The development of 3D printing applications in the medical field is progressing at a steady rate. Breakthrough findings are being revealed almost every day.
The latest of such developments is the development of a ‘bio-ink’ for three-dimensional (3D) printed materials. The technology could one day serve as scaffolds for growing human tissues to repair or replace damaged ones in the body.
The term ‘bioink’, encompasses materials that mimic an extracellular matrix to support the adhesion, proliferation, and differentiation of living cells in a 3D environment. Bioinks distinguish themselves from traditional biomaterials such as hydrogels, polymer networks, and foam scaffolds due to their ability to be deposited by a 3D printer into a pre-defined structure.
Researchers at the Rutgers State University of New Jersey in the United States explained that bioengineered tissues show promise in regenerative, precision, and personalized medicine, as well as product development and basic research.
3-dimensional (3D) bioprinting utilizes 3-D printing technology to produce functional miniaturized tissue constructs from biocompatible materials, cells, and supporting components such as cell culture media. It involves the layer-by-layer, accurate deposition of these materials into precise geometries, with the goal being the creation of anatomically correct biological structures. One of such biocompatible materials is hyaluronic acid.
Previous studies focused on the use of hyaluronic acid, a natural molecule that occurs in many tissues throughout the body and possesses properties ideal for creating customized scaffolds. This molecule, however, lacks the necessary durability for tissues.
Instead, the Rutgers engineers used modified versions of hyaluronic acid and polyethene glycol to form a gel that was strengthened via chemical reactions and would serve as a scaffold.
This 3D printing system would print gel scaffolds, or support structures, for growing human tissues. Like traditional printers that rely on four pigments to cover the entire color spectrum, the system would include hyaluronic acid and polyethylene glycol as the basic “ink cartridges” and other cartridges featuring inks with different cells and ligands that serve as binding sites for cells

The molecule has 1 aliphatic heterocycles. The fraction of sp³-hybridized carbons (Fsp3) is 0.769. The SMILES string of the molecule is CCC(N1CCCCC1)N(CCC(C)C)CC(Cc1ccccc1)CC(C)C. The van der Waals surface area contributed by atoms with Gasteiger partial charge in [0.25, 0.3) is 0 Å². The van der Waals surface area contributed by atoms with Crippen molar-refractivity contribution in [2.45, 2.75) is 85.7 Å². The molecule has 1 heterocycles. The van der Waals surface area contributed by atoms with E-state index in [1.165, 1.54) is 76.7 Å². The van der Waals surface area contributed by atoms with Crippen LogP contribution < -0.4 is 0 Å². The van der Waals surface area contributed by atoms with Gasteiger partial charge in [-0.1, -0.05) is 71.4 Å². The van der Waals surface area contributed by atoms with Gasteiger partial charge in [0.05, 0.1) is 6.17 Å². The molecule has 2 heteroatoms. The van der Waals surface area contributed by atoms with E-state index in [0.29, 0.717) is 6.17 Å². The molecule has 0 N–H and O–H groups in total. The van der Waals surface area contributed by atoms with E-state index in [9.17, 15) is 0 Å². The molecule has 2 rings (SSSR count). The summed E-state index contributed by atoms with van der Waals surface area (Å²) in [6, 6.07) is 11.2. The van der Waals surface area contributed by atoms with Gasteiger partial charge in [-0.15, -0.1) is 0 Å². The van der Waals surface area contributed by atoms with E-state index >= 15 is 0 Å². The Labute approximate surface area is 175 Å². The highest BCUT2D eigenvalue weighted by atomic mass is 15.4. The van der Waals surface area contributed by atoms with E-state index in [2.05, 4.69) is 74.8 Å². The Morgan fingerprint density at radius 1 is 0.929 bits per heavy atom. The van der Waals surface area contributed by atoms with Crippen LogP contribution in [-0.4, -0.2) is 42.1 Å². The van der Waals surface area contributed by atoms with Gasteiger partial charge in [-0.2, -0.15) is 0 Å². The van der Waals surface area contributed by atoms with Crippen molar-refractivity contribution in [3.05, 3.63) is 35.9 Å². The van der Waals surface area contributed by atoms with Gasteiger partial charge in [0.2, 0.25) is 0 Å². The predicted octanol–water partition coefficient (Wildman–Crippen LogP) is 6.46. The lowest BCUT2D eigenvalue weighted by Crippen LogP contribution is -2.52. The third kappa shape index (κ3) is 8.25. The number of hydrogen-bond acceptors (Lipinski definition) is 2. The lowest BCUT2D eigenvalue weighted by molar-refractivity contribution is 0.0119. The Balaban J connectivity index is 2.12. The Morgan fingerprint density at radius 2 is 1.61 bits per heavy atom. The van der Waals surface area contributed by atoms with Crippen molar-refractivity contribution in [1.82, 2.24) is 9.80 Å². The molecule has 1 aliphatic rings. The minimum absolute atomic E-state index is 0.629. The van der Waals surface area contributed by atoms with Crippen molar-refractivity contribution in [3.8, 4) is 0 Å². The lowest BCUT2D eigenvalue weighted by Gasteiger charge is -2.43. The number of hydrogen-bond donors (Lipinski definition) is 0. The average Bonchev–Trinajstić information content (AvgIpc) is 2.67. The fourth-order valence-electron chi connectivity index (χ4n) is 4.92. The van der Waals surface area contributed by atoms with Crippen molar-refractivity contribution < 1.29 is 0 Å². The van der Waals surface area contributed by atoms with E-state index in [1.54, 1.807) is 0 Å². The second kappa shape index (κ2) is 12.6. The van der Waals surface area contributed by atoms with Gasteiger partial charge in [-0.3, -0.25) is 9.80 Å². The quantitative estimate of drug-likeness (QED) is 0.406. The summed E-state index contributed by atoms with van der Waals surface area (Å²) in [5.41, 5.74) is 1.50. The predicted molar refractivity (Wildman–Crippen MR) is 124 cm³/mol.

“Instead of an ink color for an inkjet printer, we want the mixture to have properties that are right for specific cells to multiply, differentiate and remodel the scaffold into the appropriate tissue,” said senior author David Shreiber, a professor who chairs the Department of Biomedical Engineering in the School of Engineering at Rutgers University-New Brunswick. “We focus on the stiffness of the gel and scaffold binding sites that cells can latch onto.”
The functional effects of the tuneable mechanical and bioadhesive ligand properties were confirmed with assays of cell adhesion and morphology.
The researchers envision a system where hyaluronic acid and polyethene glycol serve as the basic “ink cartridges” for 3D printing. The system would also have other ink cartridges featuring different cells and ligands, which serve as binding sites for cells. They theorize this method would print gel scaffolds with the right stiffness, cells, and ligands, based on the type of tissue desired.
“Both the stiffness and the binding sites provide important signals to cells,” lead author Madison Godesky said. “What especially distinguishes our work from previous studies is the potential to control stiffness and ligands independently through combinations of inks.”